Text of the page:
Pulmonary Stenosis (Pulmonary Valve Disorder)
Pulmonary stenosis, or pulmonary valve disorder, is a heart birth defect that limits blood flow from the heart to the lungs because of a narrowed pulmonary valve. While pulmonary stenosis has a wide range of severity, anytime blood has trouble reaching the lungs, the body will be forced to operate on an oxygen deficiency.
Symptoms and Complications
The symptoms of the defect depend on the size of the opening in the pulmonary valve. Minor cases may go undetected through adulthood, and symptoms may only be noticeable during exercise. Severe cases can cause the following symptoms and complications shortly after birth:
- Cyanosis (bluish coloration of the skin, which is most noticeable in the lips and under the fingernails)
- Poor feeding and lack of weight gain
- Shortness of breath
Treatment and Diagnosis
Initial diagnosis can often be made when the physician detects a heart murmur using a stethoscope. When a murmur, which makes a whooshing sound during a heartbeat, is discovered, further tests will be ordered. These can include some or all of the following:
- Chest x-rays – x-rays allow the doctor to see the heart and lungs.
- Cardiac catheterization – inserting a tube into the heart through a blood vessel in the groin, and checking the structure for stenosis or other defects.
- Electrocardiogram – this procedure tests the electrical activity of the heart and can detect the rhythm problems and defects.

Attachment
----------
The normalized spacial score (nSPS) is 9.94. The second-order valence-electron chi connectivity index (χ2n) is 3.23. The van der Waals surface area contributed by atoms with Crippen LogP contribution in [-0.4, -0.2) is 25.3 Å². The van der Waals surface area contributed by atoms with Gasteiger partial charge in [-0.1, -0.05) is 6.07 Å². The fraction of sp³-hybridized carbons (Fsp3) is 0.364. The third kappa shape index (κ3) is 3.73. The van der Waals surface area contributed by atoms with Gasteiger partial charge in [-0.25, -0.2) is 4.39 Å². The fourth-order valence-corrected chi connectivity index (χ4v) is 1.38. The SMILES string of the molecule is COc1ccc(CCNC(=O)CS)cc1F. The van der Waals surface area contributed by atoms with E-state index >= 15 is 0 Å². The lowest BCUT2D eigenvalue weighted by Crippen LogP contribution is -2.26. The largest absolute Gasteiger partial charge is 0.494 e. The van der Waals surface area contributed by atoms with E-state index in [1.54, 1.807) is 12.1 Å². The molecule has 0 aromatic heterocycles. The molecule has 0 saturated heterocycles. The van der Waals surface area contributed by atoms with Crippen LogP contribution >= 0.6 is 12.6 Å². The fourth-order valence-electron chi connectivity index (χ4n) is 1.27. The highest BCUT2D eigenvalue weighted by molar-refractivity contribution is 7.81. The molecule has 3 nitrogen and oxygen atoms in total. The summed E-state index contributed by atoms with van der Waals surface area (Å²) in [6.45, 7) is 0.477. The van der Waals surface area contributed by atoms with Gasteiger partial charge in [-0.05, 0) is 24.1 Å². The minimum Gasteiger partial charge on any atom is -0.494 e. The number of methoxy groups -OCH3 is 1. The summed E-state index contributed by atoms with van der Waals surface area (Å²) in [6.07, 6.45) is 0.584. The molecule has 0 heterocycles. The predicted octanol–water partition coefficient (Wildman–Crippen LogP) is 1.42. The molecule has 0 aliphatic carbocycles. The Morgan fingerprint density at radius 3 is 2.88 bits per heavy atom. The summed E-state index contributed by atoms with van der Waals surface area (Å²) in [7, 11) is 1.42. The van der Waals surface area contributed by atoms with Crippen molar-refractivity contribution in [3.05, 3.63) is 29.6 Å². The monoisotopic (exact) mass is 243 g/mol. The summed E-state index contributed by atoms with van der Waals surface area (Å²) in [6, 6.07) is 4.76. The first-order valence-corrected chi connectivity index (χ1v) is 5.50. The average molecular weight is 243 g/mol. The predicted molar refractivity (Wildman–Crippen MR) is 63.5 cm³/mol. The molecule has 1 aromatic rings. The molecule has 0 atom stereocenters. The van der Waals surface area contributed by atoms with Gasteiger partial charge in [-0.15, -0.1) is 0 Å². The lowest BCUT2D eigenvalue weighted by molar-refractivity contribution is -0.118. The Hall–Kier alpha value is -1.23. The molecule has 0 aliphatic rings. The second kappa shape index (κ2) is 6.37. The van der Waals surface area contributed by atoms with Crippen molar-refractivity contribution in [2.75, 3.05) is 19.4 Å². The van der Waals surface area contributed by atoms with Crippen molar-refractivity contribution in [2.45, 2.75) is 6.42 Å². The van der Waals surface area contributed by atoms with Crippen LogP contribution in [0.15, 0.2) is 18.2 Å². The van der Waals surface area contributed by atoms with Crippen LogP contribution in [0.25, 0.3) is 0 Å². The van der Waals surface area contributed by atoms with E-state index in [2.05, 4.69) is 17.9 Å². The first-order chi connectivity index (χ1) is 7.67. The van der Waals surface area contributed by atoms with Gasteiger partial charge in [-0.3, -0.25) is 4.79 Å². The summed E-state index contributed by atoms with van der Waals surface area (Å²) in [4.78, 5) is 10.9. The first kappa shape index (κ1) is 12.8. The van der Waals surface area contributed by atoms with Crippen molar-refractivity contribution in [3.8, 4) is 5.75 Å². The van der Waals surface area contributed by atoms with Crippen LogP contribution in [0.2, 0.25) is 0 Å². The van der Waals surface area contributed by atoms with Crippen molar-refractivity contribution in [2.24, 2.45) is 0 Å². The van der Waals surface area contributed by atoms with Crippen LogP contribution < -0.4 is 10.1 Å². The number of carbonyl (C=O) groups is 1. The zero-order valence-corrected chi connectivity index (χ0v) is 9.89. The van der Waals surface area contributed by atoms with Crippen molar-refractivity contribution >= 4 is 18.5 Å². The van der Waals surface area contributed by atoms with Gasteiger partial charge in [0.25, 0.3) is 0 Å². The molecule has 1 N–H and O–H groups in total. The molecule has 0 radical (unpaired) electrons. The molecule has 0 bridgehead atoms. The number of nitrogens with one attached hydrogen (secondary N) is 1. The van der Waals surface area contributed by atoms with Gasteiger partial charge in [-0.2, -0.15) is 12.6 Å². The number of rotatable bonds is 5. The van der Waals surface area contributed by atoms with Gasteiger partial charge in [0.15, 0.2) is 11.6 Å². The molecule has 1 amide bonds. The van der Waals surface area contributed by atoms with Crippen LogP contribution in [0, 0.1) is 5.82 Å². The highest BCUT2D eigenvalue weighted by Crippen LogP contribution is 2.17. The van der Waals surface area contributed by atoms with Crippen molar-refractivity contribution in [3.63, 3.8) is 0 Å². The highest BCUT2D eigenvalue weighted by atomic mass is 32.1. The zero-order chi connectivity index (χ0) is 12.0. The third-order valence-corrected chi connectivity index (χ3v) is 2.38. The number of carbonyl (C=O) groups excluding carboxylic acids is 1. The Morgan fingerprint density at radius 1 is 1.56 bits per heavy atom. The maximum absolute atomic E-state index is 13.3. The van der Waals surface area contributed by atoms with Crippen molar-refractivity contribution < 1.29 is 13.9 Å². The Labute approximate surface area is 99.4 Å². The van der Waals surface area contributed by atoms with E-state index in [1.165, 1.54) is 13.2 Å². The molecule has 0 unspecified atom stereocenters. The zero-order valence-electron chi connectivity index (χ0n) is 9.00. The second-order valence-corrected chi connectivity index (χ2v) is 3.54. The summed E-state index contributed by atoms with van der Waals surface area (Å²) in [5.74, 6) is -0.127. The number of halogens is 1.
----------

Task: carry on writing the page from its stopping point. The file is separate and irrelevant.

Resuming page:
- Echocardiogram – this produces a video image that shows any abnormalities in the heart by passing sound waves through the chest.
Mild cases of pulmonary stenosis may not require treatment unless there are other birth defects present. Treatments for pulmonary stenosis can include the use of separate medications to help blood flow through the heart, increase the strength of the heartbeat, prevent blood clots, remove excess fluids, and control arrhythmias.
If surgical procedures are warranted, they may include using a catheter to insert a balloon into the valve to stretch the opening. Other more serious cases require surgery to repair or replace the pulmonary valve altogether.
Talk to a Zoloft® Birth Defect Lawyer
If you were treated with Zoloft® (sertraline Hcl) while you were pregnant and your baby is born with a birth defect such as pulmonary stenosis, you might be eligible to receive compensation for your baby's injuries. Compensation will not reverse the damage done, but can help you pay for the necessary medication treatments your child needs.
To learn more, please contact our Zoloft® birth defect lawyers today.